If the assessment indicates that there is a reasonable likelihood of injury, suitable control or prevention measures must be introduced to reduce the risk as much as practicable. If the hazardous manual handling task cannot be eliminated, standard controls measures include:
- Redesigning the task, load or workstation
- Providing mechanical assistance or aids
- Providing safe working procedures
- Providing training
In reality, controls are usually a combination of these measures.
Where ever possible, the assessment of manual handling risks and the implementation of control measures must be carried out in consultation with OHS representatives and the staff affected.
ROLES OF MANAGERS/SUPERVISORS/ EMPLOYEES
- review the Manual Handling guidelines
- identify any hazardous manual handling tasks by using either the WorkSafe Manual Handling Risk Assessment for general manual handling or the Computer Workstation Risk Assessment for computer based work.
- using the checklist, assess the risks associated with any task identified.
- eliminate the task if reasonably possible (e.g. automate the task)
- otherwise change something to reduce the risk (e.g. substitute a lighter load, divide the load, two people to do the task instead of one, provide a trolley)
- consult with staff about risk management (refer to consultation section of this manual)
- when considering acquisition of plant, evaluate any manual handling risks first and take them into account in the acquisition decision.
There are no specific training requirements for ergonomics. However, employees who have been trained to identify and avoid ergonomic hazards are better able to avoid those hazards, leading to a safer workplace. To get the most out of an ergonomics program, an employer can train workers on:
- Common MSDs and their signs and symptoms.
- The importance of reporting MSDs, and signs and symptoms, as soon as possible.
- How to report MSDs in the workplace.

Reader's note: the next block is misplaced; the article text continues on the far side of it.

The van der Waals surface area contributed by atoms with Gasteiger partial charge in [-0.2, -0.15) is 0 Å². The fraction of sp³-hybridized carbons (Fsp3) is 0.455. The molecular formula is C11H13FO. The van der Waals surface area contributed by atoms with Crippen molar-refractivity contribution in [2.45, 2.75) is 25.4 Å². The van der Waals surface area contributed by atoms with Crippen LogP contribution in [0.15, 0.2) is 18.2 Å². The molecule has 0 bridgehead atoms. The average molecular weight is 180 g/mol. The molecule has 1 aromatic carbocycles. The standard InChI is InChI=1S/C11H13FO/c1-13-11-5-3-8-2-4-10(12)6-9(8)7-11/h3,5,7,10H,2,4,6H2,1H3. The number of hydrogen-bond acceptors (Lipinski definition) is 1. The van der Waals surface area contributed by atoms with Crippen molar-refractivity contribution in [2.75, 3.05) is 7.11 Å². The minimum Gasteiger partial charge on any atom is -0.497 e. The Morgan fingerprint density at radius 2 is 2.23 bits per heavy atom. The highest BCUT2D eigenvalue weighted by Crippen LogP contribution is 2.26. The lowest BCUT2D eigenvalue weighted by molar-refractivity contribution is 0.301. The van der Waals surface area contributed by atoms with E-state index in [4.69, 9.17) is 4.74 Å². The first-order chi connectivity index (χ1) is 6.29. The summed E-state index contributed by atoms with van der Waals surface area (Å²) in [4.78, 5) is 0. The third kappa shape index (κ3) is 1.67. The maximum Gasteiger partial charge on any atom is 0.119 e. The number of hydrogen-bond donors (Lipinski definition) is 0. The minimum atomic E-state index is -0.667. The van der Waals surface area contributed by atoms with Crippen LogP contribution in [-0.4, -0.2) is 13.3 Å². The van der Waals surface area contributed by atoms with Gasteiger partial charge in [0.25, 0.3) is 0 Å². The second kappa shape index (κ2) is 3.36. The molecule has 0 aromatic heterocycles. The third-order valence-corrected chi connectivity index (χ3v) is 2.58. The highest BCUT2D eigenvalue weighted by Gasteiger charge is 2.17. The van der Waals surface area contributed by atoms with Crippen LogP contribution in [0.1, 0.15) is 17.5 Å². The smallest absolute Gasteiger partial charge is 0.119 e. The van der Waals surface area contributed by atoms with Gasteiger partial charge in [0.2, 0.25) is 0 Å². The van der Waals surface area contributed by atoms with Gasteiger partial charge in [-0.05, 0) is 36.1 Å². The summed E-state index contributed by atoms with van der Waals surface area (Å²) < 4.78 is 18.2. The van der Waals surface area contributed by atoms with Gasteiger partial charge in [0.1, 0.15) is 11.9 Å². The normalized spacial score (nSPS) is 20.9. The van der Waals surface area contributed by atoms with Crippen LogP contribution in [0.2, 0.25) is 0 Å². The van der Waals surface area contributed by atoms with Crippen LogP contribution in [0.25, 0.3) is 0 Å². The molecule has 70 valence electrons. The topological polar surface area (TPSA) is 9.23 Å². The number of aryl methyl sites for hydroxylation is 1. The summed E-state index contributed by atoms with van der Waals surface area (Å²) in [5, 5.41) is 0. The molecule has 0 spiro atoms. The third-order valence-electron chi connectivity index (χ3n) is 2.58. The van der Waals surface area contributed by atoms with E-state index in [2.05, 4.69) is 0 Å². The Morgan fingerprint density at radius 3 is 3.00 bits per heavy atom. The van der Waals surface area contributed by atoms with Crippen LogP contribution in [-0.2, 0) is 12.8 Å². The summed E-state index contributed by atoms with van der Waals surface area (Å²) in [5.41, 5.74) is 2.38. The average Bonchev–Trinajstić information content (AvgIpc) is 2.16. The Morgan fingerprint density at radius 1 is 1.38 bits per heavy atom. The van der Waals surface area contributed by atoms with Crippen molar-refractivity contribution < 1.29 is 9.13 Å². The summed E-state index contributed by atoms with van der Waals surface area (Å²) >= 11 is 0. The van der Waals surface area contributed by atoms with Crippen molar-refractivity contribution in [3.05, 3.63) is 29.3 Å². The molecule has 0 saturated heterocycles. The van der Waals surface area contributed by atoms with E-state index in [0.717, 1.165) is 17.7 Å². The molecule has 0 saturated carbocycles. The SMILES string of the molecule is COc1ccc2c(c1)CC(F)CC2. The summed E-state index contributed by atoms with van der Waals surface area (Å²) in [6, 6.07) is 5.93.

- Risk factors and work activities associated with MSDs hazards.
- Using the employee handout, define ergonomics.
- Provide employees with information on MSDs and their signs and symptoms.
- Stress the need for early reporting, and explain the system to report MSDs, signs and symptoms of MSDs, and MSD hazards.
Ergonomics is the science of fitting the job to the worker. Designing work stations and tools to reduce work-related musculoskeletal disorders (MSDs) can help workers stay healthy and companies to reduce or eliminate the high costs associated with MSDs.
Laptops and tablets
Although laptops and tablets allow much more flexible computer use they are not designed for prolonged use. If you are using a laptop for more than 30 minutes consider the use of a separate keyboard and mouse. The laptop itself can be used as a monitor. For regular use, docking stations with separate mouse, keyboard and monitor are the recommended arrangement.
Sit Stand Workstations
Sit stand workstations are one way to reduce the amount of time we spend sitting while at work. Prior to the purchase of a sit stand workstation a risk assessment should be undertaken by the local area supervisor to ensure the new equipment does not introduce any new OHS issues to the workplace. Issues to consider include who will use the workstation, is there a privacy issue for those who are seated, are computer points readily available, will all electronic devices be stable when moving the desk up or down and are any crush points created due to other structures above or below the desk. Consider any other specific hazards in the area, once the risk assessment is completed and hazards are controlled.
In addition to reducing the risk of injury, good ergonomics and a healthy work environment can increase productivity, improve quality, reduce rework, lower employee turnover rates, reduce training costs and improve workplace morale.